In 2011, I anticipated a reckoning for job losses from global trade deals. It hit like a brick with Donald Trump, but won’t end there. Here are my thoughts on the future implications of Senator Elizabeth Warren’s plan to demand that poor countries meet labor and environmental standards to trade with the US.
It’s true that Clinton-era free trade agreements caused a multi-decade job bleed from the US, especially in manufacturing. Free trade usually benefits lower cost providers. Great for emerging nations, not so much for us air-conditioned first-worlders.
There are things we could have done to phase in free trade deals and limit the downsides, like boost investment and re-train workers for other industries, as Germany does. But hindsight is 20/20.
While ALL consumers benefit from lower prices from free trade and much smaller groups of workers benefit from protectionism, it’s the job of national leaders to balance the two. That did not happen here. The digital boom abandoned the analog workers of exported industries.
All leaders have a fiduciary duty to their citizens first. But that can be interpreted differently, especially depending on how short- or long-term their perspective. Sometimes, election cycles incentivize bad short-term decisions, like when politicians sell off important public assets to close a budget hole or buy off unions with unaffordable public pensions.
No point in re-litigating the past. We need to deal with today’s reality.
Senator Warren proposes demanding a higher bar for trading with the US, which will likely make it difficult for some countries to meet. If they try, it will raise their costs, making US production more competitive. If they don’t, we’ll deal with those who can or do it ourselves. Either way, this will drive up prices in the short-term and incentivize faster automation in the long-term (a bit like raising minimum wage does). This also favors larger producers that can afford automation technology.
Automation would leapfrog foreign labor, stunting economic development by keeping more industries in the US. Some poor economies will miss their chance to get richer through labor.
The end result will be a faster, job-free domestication of global industries.
When manufacturing “comes back” to the US, it will not employ any of the forgotten workers who currently favor it.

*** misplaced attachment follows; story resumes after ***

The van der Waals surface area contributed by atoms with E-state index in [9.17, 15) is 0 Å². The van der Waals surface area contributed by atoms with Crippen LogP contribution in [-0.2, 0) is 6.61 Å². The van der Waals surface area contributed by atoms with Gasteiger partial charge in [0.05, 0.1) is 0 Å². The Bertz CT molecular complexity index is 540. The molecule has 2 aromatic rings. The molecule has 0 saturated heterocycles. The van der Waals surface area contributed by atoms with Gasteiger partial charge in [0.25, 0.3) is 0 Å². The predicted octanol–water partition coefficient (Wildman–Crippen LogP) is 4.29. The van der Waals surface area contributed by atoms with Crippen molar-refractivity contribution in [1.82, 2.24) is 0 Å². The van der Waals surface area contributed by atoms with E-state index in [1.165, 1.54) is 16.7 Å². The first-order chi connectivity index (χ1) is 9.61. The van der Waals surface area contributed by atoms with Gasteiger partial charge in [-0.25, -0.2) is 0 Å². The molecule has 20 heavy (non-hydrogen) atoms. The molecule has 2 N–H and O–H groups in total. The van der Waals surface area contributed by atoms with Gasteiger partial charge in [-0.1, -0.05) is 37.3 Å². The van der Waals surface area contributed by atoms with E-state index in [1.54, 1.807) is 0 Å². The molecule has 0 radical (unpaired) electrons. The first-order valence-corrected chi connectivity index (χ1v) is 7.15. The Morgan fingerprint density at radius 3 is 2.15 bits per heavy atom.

For the prices people are willing to pay, China uses lots of cheap labor, but we’d need to automate, creating only create a fraction of the jobs. And NOT for lower skilled laborers with high school degrees, who are cheering this on, but for high-end engineers and specialists.
The biggest implication of this trajectory is we’re speeding towards global redistribution of goods and profits.
As existing and new industries demand fewer workers with higher-end skills, prices will drop while inequality increases. (I laid out the full argument in ‘Inequality We Trust‘.)
That means our conversation will quickly shift from trade to re-training, sustaining, and motivating larger populations. One possible solution, being popularized by presidential candidate Andrew Yang, is the Freedom Dividend or Universal Basic Income (UBI). But it’s flawed and far from comprehensive.
UBI – and all this trade talk – won’t address what’s looming. We’re a few decades from confronting the challenge of preserving personal freedoms, innovation/entrepreneurship, and essential services in the face of aging, radical automation, under-employment and global inequality. The longer we wait, the likelier we’ll leave this in the hands of expanding governments and corporations, not individuals and communities. We might not love the results.
In the meantime, I support a different approach to helping emerging nations develop. Compared to Senator Warren, my plan uses trade as one of many incentives, not as a contingency. Read it here.
Related reading: Noah Smith’s critique of Warren’s plan in Bloomberg & Matt Stoller’s rebuttal.